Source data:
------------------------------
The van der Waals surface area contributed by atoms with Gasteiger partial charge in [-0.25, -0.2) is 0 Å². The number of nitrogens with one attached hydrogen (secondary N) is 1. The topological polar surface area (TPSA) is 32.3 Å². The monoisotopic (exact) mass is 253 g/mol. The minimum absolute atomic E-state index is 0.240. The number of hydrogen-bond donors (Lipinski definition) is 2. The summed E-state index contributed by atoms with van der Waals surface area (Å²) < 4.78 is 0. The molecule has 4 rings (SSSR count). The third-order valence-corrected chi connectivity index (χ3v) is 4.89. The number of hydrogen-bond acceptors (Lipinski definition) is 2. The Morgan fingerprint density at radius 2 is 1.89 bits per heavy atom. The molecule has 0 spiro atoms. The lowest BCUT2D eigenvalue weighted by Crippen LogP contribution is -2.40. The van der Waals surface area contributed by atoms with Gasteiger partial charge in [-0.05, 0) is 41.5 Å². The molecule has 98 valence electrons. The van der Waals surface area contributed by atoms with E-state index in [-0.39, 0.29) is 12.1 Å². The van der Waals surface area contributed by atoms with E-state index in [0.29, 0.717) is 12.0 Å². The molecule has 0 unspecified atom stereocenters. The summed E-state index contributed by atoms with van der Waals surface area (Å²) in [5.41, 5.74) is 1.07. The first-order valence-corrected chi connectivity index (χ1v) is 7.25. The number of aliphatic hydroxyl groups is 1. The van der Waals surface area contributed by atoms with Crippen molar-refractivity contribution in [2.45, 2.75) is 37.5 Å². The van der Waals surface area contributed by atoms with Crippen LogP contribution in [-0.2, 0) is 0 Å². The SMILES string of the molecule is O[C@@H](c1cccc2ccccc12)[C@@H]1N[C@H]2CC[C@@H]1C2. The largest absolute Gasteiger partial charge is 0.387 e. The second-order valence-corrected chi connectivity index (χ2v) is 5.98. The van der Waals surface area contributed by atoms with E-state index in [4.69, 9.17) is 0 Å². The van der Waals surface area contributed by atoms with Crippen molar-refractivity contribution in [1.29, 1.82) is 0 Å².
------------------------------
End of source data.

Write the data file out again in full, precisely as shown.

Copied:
The van der Waals surface area contributed by atoms with Gasteiger partial charge in [-0.25, -0.2) is 0 Å². The number of nitrogens with one attached hydrogen (secondary N) is 1. The topological polar surface area (TPSA) is 32.3 Å². The monoisotopic (exact) mass is 253 g/mol. The minimum absolute atomic E-state index is 0.240. The number of hydrogen-bond donors (Lipinski definition) is 2. The summed E-state index contributed by atoms with van der Waals surface area (Å²) < 4.78 is 0. The molecule has 4 rings (SSSR count). The third-order valence-corrected chi connectivity index (χ3v) is 4.89. The number of hydrogen-bond acceptors (Lipinski definition) is 2. The Morgan fingerprint density at radius 2 is 1.89 bits per heavy atom. The molecule has 0 spiro atoms. The lowest BCUT2D eigenvalue weighted by Crippen LogP contribution is -2.40. The van der Waals surface area contributed by atoms with Gasteiger partial charge in [-0.05, 0) is 41.5 Å². The molecule has 98 valence electrons. The van der Waals surface area contributed by atoms with E-state index in [-0.39, 0.29) is 12.1 Å². The van der Waals surface area contributed by atoms with E-state index in [0.29, 0.717) is 12.0 Å². The molecule has 0 unspecified atom stereocenters. The summed E-state index contributed by atoms with van der Waals surface area (Å²) in [5.41, 5.74) is 1.07. The first-order valence-corrected chi connectivity index (χ1v) is 7.25. The number of aliphatic hydroxyl groups is 1. The van der Waals surface area contributed by atoms with Crippen molar-refractivity contribution in [2.45, 2.75) is 37.5 Å². The van der Waals surface area contributed by atoms with Crippen LogP contribution in [-0.2, 0) is 0 Å². The SMILES string of the molecule is O[C@@H](c1cccc2ccccc12)[C@@H]1N[C@H]2CC[C@@H]1C2. The largest absolute Gasteiger partial charge is 0.387 e. The second-order valence-corrected chi connectivity index (χ2v) is 5.98. The van der Waals surface area contributed by atoms with E-state index in [4.69, 9.17) is 0 Å². The van der Waals surface area contributed by atoms with Crippen molar-refractivity contribution in [1.29, 1.82) is 0 Å².